Sunday, March 29, 2009

Earth Hour 2009: The Recap

Live blogging would have been more conducive to describing my experience with Earth Hour 2009, however, since I am still a little green (excuse the pun) when it comes to blogging I did not realize that I should blog about the event while it was actually happening. Thus, a retrospective account.

First, click the link to gain some background information on Earth Hour, since that will be more efficient than my explanation. Currently, the website is a little slow to update the results of what happened last night, so I can't really expound on the global impact. In my little corner of the world, Earth Hour 2009, was just that...little. 

Based on the website it seems as though Earth Hour received a lot of international attention, however, it did not seem to get a lot of press in the U.S. When I approached my 18 housemates about participating in the event, all but two appeared dumbfounded. I found out about through WWF updates sent to my email inbox and that seemed to be the case for my other friends who were also in the know. 

Furthermore, during the actual hour in contention there did not seem to be a lot, if any, participation on a campus that is regarded as one of the most green-minded in the country. Still, we soldiered on and dutifully turned out all the lights in our large four-story for an entire hour. That is, all the lights except the T.V. As the house organizer of the event, I granted permission for the T.V. to remain on because we have a rather influential contingent of college basketball fans (myself included) that simply could not miss the Villanova-Pitt game. 

Unfortunately, with the T.V. on, my good intentioned effort to support Earth Hour seemed a little anti-climactic. Basically, we were just watching basketball in the dark with lots of little tea lights on the floor threatening a fire hazard. On a positive note, we probably saved a ton of energy because our house is usually lit up like Christmas!

Earth Hour's good-intentioned effort, like my own, may prove to be a bit anti-climactic. With the mission of presenting a global "vote for Earth" to the world leaders at the Global Climate Change Conference in Copenhagen this coming December, it is difficult to predict how an event that happened in March will influence international policy. 

On the other hand, global support for the effort in any capacity shows a growing awareness of global warming that is crucial to effective policy changes. The more people who join the movement, the more likely it is that world leaders will take notice.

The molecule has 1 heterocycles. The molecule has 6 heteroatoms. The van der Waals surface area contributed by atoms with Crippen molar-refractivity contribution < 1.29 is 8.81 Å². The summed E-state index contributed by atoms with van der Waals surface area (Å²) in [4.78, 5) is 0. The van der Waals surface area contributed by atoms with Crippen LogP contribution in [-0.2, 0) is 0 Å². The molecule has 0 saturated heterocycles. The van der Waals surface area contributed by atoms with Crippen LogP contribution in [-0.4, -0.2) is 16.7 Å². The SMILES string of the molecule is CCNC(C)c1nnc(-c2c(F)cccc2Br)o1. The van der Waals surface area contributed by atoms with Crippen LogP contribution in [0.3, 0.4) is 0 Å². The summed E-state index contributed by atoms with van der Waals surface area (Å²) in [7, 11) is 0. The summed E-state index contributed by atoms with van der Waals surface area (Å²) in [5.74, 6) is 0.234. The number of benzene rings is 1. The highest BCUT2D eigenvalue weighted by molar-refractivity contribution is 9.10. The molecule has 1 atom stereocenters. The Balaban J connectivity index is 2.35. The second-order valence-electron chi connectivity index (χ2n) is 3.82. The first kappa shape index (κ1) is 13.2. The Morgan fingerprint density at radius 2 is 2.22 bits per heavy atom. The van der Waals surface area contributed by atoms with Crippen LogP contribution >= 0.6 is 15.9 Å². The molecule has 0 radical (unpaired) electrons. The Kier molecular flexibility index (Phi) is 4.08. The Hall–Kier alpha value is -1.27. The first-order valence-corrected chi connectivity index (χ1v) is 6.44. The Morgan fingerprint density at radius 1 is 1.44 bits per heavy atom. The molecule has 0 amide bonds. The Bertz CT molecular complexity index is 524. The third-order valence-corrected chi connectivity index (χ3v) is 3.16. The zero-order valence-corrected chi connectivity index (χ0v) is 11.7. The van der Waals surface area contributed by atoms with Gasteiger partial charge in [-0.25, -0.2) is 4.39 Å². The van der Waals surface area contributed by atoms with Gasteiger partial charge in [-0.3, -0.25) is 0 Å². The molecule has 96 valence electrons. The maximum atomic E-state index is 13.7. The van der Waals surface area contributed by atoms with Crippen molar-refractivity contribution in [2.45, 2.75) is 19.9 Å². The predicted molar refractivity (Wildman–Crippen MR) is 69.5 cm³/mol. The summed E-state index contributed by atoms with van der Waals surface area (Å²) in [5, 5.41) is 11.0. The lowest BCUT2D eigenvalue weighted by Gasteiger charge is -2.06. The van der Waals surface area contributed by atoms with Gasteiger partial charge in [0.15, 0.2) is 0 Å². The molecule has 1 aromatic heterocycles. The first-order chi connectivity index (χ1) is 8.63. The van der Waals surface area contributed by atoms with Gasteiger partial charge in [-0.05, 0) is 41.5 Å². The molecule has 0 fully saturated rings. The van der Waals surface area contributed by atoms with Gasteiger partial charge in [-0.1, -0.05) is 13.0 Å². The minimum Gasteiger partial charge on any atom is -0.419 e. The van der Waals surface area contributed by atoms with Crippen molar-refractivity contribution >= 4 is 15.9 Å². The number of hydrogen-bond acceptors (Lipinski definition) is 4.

Although Earth Hour 2009 was a bit of a flop in my own house, it is worth hoping that it is impactful in December, when it really counts. And, in retrospect, it wasn't exactly a failure for me either. Motivating 18 people to turn their lights out on a Saturday night (with the exception of the T.V) is both a personal achievement and a demonstration of support for efforts to prevent global warming. 

Monday, March 23, 2009

Something is better than nothing...isn't it?

Examples of environmental communication seem to be more visible now than ever before. Commercials, TV shows, documentaries, cartoons etc. are all carrying interesting environmental messages. But "interesting" is not the same as "effective" or "accurate." When viewing/hearing environmental messages, it is worthwhile to keep in mind the motives of the media. Do the media truly care about what is "green" or do they care about what is newsworthy?

Much like the old adage - there's no such thing as bad publicity - some would argue that no matter the motivation behind it, any form of environment-oriented communication is a good thing. Even if it is inaccurate. Unlike a celebrity seeking publicity, however, environmental issues do not just need attention, they need the right attention. It is risky to assume that any message which motivates people to support environmentalism is always positive, regardless of the accuracy of the information. The danger is that people may unknowingly do or buy things that they think are environmentally friendly, but in actuality are not. If people falsely believe they are living environmentally-conscious lifestyles they may be lulled into complacence about the true state of environmental issues. 

A great example someone brought up in a debate recently, was the proliferation of "eco" shirts that proclaim an environmental message on a person's clothing. Ironically, these supposedly "green" shirts are often made from materials not produced organically or only a small percentage of their make-up involves an organic material. So people buy these shirts thinking they are purchasing environmentally-friendly clothing when they might actually be promoting the very environmentally-unfriendly practices they oppose. 

In the case of environmental issues like global warming, toxic emissions, wildlife conservation/preservation, etc. false information is almost as bad as no information at all. These issues are not celebrities, they are real problems affecting the environment and human communities. If environmental messages do not accurately describe the situation, how will anyone be able to fix it?

Saturday, March 7, 2009

"Death of Environmentalism"

In the pits of an economic crisis that is impossible to ignore or even play down, it is important to consider the role of environmentalism in America's current situation. Recession or not, global warming and other environmental issues soldier on relatively undeterred by the fall of Wall Street, Main Street, the housing market, the auto industry, employment rates...the list goes on. While the economic stimulus plan has allocated money for environmental issues, many environmental non-profits are expecting to suffer in the next few years due to more competition for fewer grants and decreased individual donations.